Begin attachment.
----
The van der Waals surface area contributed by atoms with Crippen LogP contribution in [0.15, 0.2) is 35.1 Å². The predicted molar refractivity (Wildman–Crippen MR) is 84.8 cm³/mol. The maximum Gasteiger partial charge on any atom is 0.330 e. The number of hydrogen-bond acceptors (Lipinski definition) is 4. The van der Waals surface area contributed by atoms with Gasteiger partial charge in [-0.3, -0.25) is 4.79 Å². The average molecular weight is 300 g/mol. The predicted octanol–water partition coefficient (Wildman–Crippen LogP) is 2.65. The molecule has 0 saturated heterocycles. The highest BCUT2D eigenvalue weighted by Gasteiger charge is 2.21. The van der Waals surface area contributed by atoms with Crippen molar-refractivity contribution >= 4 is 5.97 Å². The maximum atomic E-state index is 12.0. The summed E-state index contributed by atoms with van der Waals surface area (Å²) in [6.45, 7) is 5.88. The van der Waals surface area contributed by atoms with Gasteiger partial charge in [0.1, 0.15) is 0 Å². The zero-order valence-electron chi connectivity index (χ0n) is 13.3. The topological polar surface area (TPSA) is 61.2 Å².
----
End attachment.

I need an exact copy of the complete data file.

The van der Waals surface area contributed by atoms with Crippen LogP contribution in [0.15, 0.2) is 35.1 Å². The predicted molar refractivity (Wildman–Crippen MR) is 84.8 cm³/mol. The maximum Gasteiger partial charge on any atom is 0.330 e. The number of hydrogen-bond acceptors (Lipinski definition) is 4. The van der Waals surface area contributed by atoms with Gasteiger partial charge in [-0.3, -0.25) is 4.79 Å². The average molecular weight is 300 g/mol. The predicted octanol–water partition coefficient (Wildman–Crippen LogP) is 2.65. The molecule has 0 saturated heterocycles. The highest BCUT2D eigenvalue weighted by Gasteiger charge is 2.21. The van der Waals surface area contributed by atoms with Crippen molar-refractivity contribution >= 4 is 5.97 Å². The maximum atomic E-state index is 12.0. The summed E-state index contributed by atoms with van der Waals surface area (Å²) in [6.45, 7) is 5.88. The van der Waals surface area contributed by atoms with Gasteiger partial charge in [0.1, 0.15) is 0 Å². The zero-order valence-electron chi connectivity index (χ0n) is 13.3. The topological polar surface area (TPSA) is 61.2 Å².